Vinduino is a wine grower’s water saving project

Vineyard + Arduino = Vinduino

Given the current water crisis affecting the Golden State, farmers are constantly seeking alternative ways to reduce agricultural consumption. Take Reinier van der Lee, for example, who has developed a solution that can cut H2O use by up to 25%. And for that reason alone, it makes for an excellent Hackaday Prize entry.


The project, which is aptly named Vinduino, began as a necessity to better manage irrigation on his Southern California vineyard. However, it’s not just the U.S. west coast that is impacted by drought. There are 36 countries, spanning from Africa to India, that are facing similar situations due to lack of rainfall. With this in mind, van der Lee hopes that his DIY system can reach a widespread audience by making it open source, affordable, and easy to build.

As a whole, the system is comprised of calibrated gypsum soil moisture sensors, a handheld sensor reader and a solar-powered remote platform. Based on an Arduino Pro Mini (ATmega328), the Vinduino is equipped with three inputs for soil moisture sensors, an RTC module, a load switch, irrigation valve control, and wireless communication via either a ESP8266 Wi-Fi or a long-range RF module. Most recently, the Maker installed extra gypsum sensors and implemented a 4G hotspot for Internet access on his vineyard by connecting to the ESP8266.


“Using a single soil moisture sensor, you can determine when to start irrigation, but overwatering is hard to avoid,” van der Lee writes. “By the time the irrigation water reaches the sensor, the layer above is saturated and likely there is more water than the plant can consume. The surplus water will now seep below the root zone, out of reach of the plant, taking unused nutrients with it as well.”

Instead, this problem was solved by using three sensors. The lowest most sensor is placed below the roots, so it should never go off. If it does, this means that the plant is not taking in all the water, and subsequently, the output can be reduced. The two sensors above it monitor the H2O as it transitions through the soil, and adjust the water amount and interval frequency accordingly.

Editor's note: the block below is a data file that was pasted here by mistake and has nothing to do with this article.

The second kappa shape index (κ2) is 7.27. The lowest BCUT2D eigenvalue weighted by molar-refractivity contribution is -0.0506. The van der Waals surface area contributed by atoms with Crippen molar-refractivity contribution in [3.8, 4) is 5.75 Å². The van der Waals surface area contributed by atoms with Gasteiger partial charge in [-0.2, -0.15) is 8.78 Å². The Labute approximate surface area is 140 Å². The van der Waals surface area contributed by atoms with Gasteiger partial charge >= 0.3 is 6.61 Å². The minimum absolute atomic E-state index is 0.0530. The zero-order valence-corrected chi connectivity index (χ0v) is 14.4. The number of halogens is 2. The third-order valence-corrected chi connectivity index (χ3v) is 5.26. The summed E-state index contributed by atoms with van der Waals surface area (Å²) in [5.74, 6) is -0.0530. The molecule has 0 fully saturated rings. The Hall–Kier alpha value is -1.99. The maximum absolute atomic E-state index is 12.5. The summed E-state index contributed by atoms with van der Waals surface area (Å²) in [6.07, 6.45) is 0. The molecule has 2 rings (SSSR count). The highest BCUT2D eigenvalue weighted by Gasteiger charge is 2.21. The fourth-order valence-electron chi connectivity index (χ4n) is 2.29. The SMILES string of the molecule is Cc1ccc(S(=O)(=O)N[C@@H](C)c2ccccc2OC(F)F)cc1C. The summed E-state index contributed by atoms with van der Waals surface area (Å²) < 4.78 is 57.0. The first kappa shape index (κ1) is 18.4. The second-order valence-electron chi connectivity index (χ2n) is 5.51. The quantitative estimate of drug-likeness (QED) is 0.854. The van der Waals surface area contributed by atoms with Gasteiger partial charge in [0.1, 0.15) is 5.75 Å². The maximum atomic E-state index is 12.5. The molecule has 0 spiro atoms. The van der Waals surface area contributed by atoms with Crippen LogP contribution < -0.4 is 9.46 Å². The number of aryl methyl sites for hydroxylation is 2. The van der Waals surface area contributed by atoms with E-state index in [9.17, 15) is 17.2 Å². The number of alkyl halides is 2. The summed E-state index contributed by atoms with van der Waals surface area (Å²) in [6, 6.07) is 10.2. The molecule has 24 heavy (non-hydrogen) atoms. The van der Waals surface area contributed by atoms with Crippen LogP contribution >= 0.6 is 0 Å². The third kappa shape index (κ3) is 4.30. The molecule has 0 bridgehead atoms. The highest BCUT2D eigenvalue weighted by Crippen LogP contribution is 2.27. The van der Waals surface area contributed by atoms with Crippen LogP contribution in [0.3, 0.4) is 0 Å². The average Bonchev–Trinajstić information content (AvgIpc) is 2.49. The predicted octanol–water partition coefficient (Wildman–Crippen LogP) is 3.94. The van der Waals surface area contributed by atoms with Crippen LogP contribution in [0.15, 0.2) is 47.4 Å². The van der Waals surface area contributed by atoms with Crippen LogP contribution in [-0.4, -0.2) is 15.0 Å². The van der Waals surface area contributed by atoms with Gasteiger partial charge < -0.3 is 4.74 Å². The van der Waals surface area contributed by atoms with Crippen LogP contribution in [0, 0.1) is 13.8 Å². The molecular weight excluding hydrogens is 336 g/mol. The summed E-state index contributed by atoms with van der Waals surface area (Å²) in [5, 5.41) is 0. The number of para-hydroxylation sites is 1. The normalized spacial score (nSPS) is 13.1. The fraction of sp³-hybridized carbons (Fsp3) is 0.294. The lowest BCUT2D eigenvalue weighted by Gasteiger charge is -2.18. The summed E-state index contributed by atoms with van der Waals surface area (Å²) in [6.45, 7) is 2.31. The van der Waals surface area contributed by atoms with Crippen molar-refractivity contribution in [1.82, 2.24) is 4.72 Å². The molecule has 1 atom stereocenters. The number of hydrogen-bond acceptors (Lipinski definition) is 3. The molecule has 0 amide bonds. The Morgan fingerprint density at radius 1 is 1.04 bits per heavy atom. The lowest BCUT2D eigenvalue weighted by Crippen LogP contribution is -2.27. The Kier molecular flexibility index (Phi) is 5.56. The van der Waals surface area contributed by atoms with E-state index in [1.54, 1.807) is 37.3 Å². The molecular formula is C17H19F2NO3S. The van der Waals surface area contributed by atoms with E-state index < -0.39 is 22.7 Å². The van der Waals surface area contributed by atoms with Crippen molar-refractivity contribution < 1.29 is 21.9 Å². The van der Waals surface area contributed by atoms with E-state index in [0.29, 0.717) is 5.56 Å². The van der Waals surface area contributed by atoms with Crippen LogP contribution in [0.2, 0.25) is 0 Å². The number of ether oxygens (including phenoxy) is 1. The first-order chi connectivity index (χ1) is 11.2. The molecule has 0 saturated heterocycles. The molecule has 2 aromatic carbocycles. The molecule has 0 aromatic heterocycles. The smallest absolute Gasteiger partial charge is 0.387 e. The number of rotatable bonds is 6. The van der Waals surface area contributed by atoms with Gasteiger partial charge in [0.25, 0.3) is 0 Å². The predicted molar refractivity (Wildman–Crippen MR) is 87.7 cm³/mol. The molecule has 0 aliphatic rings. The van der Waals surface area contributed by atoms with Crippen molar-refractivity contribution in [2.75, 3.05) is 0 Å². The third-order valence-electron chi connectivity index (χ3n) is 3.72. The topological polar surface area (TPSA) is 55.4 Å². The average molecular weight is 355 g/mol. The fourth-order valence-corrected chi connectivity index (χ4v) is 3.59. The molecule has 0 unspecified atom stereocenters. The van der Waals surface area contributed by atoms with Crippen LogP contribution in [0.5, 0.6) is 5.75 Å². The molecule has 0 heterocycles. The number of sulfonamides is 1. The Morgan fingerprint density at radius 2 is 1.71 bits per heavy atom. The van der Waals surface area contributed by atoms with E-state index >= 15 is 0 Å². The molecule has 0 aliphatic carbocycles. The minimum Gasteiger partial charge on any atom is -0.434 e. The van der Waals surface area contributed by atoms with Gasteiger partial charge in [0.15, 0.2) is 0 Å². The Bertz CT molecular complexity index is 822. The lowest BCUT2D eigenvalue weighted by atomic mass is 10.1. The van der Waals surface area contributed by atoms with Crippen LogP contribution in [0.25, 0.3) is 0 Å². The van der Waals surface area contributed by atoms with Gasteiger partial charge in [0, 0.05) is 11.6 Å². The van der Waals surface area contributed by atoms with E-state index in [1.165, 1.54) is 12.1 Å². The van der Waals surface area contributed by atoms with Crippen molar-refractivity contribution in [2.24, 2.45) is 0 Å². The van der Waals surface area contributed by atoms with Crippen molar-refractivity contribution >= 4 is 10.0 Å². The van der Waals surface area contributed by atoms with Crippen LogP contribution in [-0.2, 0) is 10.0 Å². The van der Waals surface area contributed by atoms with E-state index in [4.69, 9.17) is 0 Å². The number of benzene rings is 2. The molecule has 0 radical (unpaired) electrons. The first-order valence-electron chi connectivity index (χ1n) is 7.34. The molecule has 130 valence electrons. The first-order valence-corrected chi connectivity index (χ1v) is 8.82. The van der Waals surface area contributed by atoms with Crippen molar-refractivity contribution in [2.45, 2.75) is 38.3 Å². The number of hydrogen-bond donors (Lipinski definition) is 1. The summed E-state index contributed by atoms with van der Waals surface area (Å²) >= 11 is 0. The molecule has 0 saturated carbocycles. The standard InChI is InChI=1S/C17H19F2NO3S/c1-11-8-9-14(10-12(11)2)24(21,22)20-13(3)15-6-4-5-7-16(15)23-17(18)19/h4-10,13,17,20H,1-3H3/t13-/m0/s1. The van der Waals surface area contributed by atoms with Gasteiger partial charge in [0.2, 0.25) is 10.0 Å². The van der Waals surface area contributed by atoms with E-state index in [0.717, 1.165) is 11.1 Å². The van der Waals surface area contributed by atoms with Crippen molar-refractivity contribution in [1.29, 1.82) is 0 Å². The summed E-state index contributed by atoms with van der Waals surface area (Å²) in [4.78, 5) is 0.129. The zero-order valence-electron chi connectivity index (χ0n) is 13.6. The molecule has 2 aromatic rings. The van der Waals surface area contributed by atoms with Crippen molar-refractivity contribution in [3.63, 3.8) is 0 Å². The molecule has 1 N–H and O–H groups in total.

With multiple sensors located at various depths, users can actually control irrigation to not exceed the active root zone, thereby saving water. Rather than have to irrigate for an extended amount time and with long periods of rest in between, Vinduino allows for much shorter, more frequent irrigation cycles. The result? The plants will be able to absorb the water before it even has a chance to reach the level below the active root zone. It is important to keep in mind, though, that different crops call for different depths. For instance, recommended sensor depths for grape vines are 24, 48 and 60 inches.

Resistive sensors, like gypsum sensors, need to be excited with short pulses of alternating current to avoid electrolysis effects. The Vinduino interface alternates currents through the sensor, while a pair of analog inputs are utilized to measure voltages over the bridge. This compensates for differences in battery supply voltage, as well as sensor bias voltage.


Since the sensors are connected together through a soil resistance path, multi-sensor measurements can only be achieved if the sensors are disconnected when not in use. For this, Vinduino employs regular 2N7000 FETs. The handheld reader is capable of only measuring one sensor at a time, thus can use a simpler interface circuit without FET switches.

For vineyards, irrigation reduction is sometimes practiced in the days leading up to harvest in order to get highly-concentrated wine grapes. The idea is that the best wines come from vines that have suffered water stress. In case you’re interested in van der Lee’s status, his vines are doing well under the new irrigation regime.

Intrigued? Check out the Maker’s entire project on here.

1 thought on “Vinduino is a wine grower’s water saving project

Leave a Reply

Fill in your details below or click an icon to log in: Logo

You are commenting using your account. Log Out /  Change )

Facebook photo

You are commenting using your Facebook account. Log Out /  Change )

Connecting to %s